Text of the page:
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Please be seated, and thank you very much for coming. And Dirk, thank you, sir, and Pam, the cochairs of HEAL. I am delighted to have an opportunity to speak to you briefly here. And then our experts come on and you'll learn -- I wouldn't say more than you want to know about this, but you'll be hearing from our very best in a few minutes, people that have shaped our approach to health care.
We are grateful for your support. I'll tell you, the strong support of this organization for our health care reform plan is absolutely essential to getting something done for the people in this country. I can't overemphasize the importance of your contacts on the Hill today, of your organizing of the local coalitions. Both of these efforts are going to be determining factors in steering health care reform in the right direction.
We're at a crossroads, literally, at a crossroads on the issue of health care reform. The real debate concerns the direction that health care reform is going to take. I don't think there's any argument in the country that health care reform is not needed. Nobody's taking that tack. The question is, will we preserve our public-private health care system through comprehensive reforms or are we going to substitute a plan that is Government-dictated, Government-mandated, Government-controlled? That's the bottom line. We have to spell out as clearly for the American public as we possibly can: The decision is as simple and as pivotal as that.
We have to make it clear to Americans that other proposals like the national health care, expanded Medicare, Americare, and ``play or pay'' are fundamentally Government-controlled. Some are a little more obvious about it than others, but ultimately each ends up controlled by a Government bureaucracy.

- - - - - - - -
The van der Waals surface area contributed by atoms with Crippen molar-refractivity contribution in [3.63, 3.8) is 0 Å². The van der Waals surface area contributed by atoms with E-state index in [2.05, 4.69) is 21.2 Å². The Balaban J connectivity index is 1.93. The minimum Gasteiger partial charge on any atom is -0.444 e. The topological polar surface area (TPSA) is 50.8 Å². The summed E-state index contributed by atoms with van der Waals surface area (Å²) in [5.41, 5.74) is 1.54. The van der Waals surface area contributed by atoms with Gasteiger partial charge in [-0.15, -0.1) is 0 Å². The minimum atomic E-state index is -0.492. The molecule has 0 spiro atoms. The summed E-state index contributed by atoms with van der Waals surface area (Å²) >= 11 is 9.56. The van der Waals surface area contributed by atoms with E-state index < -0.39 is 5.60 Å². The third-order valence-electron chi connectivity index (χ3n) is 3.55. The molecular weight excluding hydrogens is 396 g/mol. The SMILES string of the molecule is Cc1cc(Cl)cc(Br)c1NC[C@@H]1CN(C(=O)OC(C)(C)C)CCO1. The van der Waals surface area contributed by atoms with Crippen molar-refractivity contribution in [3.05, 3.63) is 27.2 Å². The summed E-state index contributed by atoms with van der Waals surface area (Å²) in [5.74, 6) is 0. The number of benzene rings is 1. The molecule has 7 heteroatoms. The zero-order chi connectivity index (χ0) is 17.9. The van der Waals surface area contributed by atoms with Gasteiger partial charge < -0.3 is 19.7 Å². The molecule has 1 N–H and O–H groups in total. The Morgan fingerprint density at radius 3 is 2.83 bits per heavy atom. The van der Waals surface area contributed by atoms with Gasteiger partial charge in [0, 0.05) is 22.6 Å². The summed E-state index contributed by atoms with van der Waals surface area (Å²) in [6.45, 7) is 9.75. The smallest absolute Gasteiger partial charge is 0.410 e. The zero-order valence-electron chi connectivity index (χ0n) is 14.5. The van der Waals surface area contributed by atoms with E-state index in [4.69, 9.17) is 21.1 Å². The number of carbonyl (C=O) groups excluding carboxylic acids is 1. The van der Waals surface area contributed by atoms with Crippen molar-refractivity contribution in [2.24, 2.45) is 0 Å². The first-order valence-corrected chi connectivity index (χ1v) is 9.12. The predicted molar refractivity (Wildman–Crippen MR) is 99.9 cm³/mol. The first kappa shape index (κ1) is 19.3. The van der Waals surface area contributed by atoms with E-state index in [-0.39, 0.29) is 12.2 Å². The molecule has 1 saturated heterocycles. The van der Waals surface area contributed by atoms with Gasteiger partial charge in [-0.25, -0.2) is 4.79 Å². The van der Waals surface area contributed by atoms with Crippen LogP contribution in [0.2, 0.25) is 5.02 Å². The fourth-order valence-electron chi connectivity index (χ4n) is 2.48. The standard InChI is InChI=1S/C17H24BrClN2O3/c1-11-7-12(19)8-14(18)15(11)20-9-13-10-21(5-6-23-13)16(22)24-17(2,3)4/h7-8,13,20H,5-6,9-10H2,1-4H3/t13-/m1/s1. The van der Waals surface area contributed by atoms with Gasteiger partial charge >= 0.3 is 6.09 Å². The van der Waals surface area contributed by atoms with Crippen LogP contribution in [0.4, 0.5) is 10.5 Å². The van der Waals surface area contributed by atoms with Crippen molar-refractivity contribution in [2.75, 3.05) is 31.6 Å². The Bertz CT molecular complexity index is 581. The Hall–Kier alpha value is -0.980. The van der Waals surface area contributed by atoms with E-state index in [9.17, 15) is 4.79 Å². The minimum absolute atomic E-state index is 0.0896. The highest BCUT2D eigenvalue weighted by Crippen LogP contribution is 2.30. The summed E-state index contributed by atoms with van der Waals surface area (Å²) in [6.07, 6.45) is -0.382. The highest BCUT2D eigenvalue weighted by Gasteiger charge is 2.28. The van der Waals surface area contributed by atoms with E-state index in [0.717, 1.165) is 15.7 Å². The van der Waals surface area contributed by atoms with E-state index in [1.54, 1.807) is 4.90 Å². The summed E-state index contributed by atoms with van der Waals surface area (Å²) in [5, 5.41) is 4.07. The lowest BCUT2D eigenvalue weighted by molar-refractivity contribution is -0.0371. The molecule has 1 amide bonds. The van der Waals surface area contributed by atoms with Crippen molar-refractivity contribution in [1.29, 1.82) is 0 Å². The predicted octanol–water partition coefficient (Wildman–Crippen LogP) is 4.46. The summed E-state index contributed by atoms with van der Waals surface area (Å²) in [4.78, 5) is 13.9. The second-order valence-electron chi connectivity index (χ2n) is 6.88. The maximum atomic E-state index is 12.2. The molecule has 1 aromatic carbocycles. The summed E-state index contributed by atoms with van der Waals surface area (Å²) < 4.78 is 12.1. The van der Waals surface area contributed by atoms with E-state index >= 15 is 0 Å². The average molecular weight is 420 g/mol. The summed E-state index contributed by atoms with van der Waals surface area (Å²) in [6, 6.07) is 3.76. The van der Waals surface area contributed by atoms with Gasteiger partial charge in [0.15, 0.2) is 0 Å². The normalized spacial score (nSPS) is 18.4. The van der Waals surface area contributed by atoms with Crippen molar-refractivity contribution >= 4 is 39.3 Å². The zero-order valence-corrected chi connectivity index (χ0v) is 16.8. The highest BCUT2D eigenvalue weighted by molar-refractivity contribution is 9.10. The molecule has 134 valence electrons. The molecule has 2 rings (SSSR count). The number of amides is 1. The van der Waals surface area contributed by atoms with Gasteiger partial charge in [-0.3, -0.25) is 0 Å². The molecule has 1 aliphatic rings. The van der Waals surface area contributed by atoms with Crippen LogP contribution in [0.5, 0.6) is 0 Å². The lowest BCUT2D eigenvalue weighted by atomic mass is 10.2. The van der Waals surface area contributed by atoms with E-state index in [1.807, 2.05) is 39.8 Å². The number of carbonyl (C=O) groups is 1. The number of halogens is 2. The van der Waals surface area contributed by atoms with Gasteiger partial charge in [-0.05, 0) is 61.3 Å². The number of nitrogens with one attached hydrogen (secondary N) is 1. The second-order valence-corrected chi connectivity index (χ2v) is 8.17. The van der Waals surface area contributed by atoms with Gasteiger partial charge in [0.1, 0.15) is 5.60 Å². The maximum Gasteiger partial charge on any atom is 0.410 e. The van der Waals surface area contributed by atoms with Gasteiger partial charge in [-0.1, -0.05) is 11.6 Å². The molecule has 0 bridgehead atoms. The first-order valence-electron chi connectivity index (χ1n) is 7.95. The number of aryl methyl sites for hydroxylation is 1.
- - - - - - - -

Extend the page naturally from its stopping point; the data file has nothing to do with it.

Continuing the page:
Let me also assure you that I share your specific concerns. Individual entrepreneurs need help in order to compete with the conglomerates; I understand that. You need a tax deduction for 100 percent of health insurance premiums, and you need market clout. As small business owners you also need rescuing from cherry picking by these insurers, and you need help in shopping smart, and you need a way to avoid costly frivolous coverage. Our plan provides comprehensive reform, and that's going to benefit, we compute, more than 95 million Americans.
We have two bills on the Hill already. These are nonpolitical; that is, the liberals agree with us in principle; that makes them nonpolitical. [Laughter] That being the case, I say Congress ought to act according to principle and pass this legislation for the good of the country. Where we agree, we must act. With your help up on the Hill, Congress will pass the bills immediately.
Under our plan, health insurers would have to cover all employers requesting coverage, and that coverage would be guaranteed. It would be renewable, and it would have no restrictions for preexisting medical conditions. It would also be portable, allowing workers to change jobs without fear of not being picked up by their new employer's plan. We would establish networks that would help small businesses purchase insurance and manage their premium costs. Our coordinated care provisions would reverse the upward spiral of health care costs, too.